NFL Players Remain Opposed to 18-Game Regular Season
"They haven't been willing to budge far enough from their original proposal for us to consider that," Chiefs linebacker Mike Vrabel said Tuesday on an NFLPA media conference call. "Right now, there's just not enough return on our investment to play another two games. I don't think anybody, including (NFLPA executive director DeMaurice Smith) could in good conscience go into locker rooms right now and say, 'This is all we could get you guys in exchange for playing two more regular-season games.'"
Smith and several players have said many times over the past two years that they believe owners intend to lock them out in 2011 in order to secure a more owner-favorable labor deal. Negotiations on the new deal have been slow, and concerns about a lockout continue to mount, but the one issue that has seemed to fire up the owners' side is their idea to expand the regular season to 18 games.
The owners' initial proposal in June included proposed adjustments to roster size, changes to the injured reserve rule and the creation of a developmental league to help compensate for the loss of preseason games that offer a chance to evaluate young players. The league says its motivation is fan discontent over the low quality of preseason games.
"Our position is that the status quo for the game and fans is not acceptable as far as playing four preseason games" NFL spokesman Greg Aiello said Tuesday. "We have to improve the quality of what we are presenting to fans."
The union countered in November, outlining its demands in exchange for the expansion of the regular season. The players want to reduce the number of voluntary off-season workout weeks from 14 to five, reduce the amount of contact and the number of full-pad practices in training camp, add a bye week, expand rosters, change the pension rules to allow them to qualify more quickly and, of course, see increased compensation in exchange for more work. Talk about these issues, the players have said, and we'll talk about two more games.
But so far, it sounds as if the owners haven't been willing to talk enough about the players' many concerns.
"The safety of the players should be the No. 1 thing," Broncos safety Brian Dawkins said. "And I don't think two more games is going to help guys have longer careers. I just don't see it happening."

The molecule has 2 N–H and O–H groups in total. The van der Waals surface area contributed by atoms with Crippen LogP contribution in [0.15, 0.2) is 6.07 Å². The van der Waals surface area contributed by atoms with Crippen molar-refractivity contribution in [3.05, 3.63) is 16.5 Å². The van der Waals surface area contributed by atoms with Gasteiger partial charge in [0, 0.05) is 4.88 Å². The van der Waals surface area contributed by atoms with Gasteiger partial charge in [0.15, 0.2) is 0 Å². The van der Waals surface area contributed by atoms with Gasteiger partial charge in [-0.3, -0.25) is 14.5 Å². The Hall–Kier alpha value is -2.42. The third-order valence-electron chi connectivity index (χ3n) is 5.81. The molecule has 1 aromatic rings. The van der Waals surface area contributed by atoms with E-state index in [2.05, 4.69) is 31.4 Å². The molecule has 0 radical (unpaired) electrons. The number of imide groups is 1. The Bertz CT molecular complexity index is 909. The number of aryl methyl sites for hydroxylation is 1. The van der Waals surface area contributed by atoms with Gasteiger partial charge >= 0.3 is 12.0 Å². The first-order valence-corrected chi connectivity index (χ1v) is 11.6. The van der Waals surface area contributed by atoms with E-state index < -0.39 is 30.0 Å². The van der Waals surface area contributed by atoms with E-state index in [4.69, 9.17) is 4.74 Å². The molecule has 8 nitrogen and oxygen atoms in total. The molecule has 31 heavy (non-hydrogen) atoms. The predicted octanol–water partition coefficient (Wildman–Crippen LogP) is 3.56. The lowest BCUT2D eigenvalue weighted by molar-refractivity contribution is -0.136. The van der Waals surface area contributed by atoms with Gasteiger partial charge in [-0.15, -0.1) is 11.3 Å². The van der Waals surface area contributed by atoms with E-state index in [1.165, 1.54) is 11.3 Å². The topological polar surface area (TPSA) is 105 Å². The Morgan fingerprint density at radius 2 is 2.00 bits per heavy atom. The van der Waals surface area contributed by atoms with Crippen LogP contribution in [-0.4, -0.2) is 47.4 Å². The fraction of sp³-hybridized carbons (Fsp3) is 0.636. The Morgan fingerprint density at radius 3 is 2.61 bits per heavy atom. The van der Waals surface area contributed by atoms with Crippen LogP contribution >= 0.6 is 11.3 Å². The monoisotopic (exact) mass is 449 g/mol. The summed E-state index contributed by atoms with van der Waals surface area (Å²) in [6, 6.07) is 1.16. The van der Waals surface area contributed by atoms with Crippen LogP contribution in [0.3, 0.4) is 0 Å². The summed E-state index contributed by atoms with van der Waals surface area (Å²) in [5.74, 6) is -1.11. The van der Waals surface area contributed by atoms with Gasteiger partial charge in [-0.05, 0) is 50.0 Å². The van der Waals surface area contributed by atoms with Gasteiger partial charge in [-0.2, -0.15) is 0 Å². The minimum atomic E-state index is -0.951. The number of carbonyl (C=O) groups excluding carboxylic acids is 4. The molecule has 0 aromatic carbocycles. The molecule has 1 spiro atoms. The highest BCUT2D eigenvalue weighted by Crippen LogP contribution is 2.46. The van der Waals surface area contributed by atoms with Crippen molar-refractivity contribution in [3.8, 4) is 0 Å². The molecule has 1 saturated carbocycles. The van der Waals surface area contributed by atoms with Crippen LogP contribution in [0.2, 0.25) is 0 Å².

Dawkins and Vrabel took questions for a half-hour, addressing several issues dealing with the CBA talks and the potential for a lockout. They said players are asking lots of questions about whether they'll lose their health insurance in March if there's a lockout. They will, and the league's response has been that they will be COBRA-eligible and therefore shouldn't worry. But many players are concerned about high COBRA costs, which is why their side might be more motivated to get a deal done by March than would be the owners, who wouldn't see losses until games start getting canceled. Still, Vrabel and Dawkins say the players they talk to are unified and engaged in the dispute.
"Guys want to be prepared if we're not going to be playing football," Vrabel said. "They want to know if they're doing the right things with their money, if they're saving two paychecks at the end of the year, will that be enough. They want to share with us that their bodies couldn't take two more games. They're very engaged. The players are now the messengers, and it's everyone on the team, not just the player reps."
That will be critical if the union has any hope of holding together through these negotiations. If the owners are planning a lockout (and the players do have some pretty good evidence that they are), they're counting on the union to crack. The union says it won't this time, but there's a long way to go until we find out. It's possible that their shared disgust at the idea of subjecting their bodies to two more NFL football games every year could be what galvanizes them in the end.